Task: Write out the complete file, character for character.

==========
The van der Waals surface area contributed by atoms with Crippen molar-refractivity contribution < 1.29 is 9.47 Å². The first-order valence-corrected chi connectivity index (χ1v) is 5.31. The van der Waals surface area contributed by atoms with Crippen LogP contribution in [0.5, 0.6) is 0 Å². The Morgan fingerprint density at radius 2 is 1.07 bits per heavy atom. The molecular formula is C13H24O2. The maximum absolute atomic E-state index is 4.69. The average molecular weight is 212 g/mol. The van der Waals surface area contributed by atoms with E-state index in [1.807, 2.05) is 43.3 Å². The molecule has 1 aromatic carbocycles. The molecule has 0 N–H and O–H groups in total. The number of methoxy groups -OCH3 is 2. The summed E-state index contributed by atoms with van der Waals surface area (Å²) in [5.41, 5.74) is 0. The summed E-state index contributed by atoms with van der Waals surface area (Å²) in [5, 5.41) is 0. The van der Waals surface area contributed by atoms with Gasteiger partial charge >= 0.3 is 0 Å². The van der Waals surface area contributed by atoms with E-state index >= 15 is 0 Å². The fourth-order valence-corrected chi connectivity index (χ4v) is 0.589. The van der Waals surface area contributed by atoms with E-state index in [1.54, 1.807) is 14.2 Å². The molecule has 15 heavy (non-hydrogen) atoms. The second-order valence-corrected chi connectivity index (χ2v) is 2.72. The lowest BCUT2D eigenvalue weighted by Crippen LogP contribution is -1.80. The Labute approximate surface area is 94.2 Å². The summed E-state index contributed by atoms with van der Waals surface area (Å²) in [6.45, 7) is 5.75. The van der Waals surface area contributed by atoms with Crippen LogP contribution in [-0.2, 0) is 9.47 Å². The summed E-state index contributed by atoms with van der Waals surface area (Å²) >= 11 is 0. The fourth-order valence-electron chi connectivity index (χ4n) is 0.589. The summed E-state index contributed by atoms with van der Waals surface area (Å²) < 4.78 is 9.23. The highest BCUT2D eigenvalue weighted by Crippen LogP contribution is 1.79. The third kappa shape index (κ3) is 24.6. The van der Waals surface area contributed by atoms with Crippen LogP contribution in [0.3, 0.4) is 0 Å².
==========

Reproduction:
The van der Waals surface area contributed by atoms with Crippen molar-refractivity contribution < 1.29 is 9.47 Å². The first-order valence-corrected chi connectivity index (χ1v) is 5.31. The van der Waals surface area contributed by atoms with Crippen LogP contribution in [0.5, 0.6) is 0 Å². The Morgan fingerprint density at radius 2 is 1.07 bits per heavy atom. The molecular formula is C13H24O2. The maximum absolute atomic E-state index is 4.69. The average molecular weight is 212 g/mol. The van der Waals surface area contributed by atoms with E-state index in [1.807, 2.05) is 43.3 Å². The molecule has 1 aromatic carbocycles. The molecule has 0 N–H and O–H groups in total. The number of methoxy groups -OCH3 is 2. The summed E-state index contributed by atoms with van der Waals surface area (Å²) in [5.41, 5.74) is 0. The summed E-state index contributed by atoms with van der Waals surface area (Å²) in [5, 5.41) is 0. The van der Waals surface area contributed by atoms with Gasteiger partial charge >= 0.3 is 0 Å². The van der Waals surface area contributed by atoms with E-state index >= 15 is 0 Å². The fourth-order valence-corrected chi connectivity index (χ4v) is 0.589. The van der Waals surface area contributed by atoms with E-state index in [1.54, 1.807) is 14.2 Å². The molecule has 15 heavy (non-hydrogen) atoms. The second-order valence-corrected chi connectivity index (χ2v) is 2.72. The lowest BCUT2D eigenvalue weighted by Crippen LogP contribution is -1.80. The Labute approximate surface area is 94.2 Å². The summed E-state index contributed by atoms with van der Waals surface area (Å²) in [6.45, 7) is 5.75. The van der Waals surface area contributed by atoms with Crippen LogP contribution in [-0.2, 0) is 9.47 Å². The summed E-state index contributed by atoms with van der Waals surface area (Å²) >= 11 is 0. The fourth-order valence-electron chi connectivity index (χ4n) is 0.589. The summed E-state index contributed by atoms with van der Waals surface area (Å²) < 4.78 is 9.23. The highest BCUT2D eigenvalue weighted by Crippen LogP contribution is 1.79. The third kappa shape index (κ3) is 24.6. The van der Waals surface area contributed by atoms with Crippen LogP contribution in [0.3, 0.4) is 0 Å².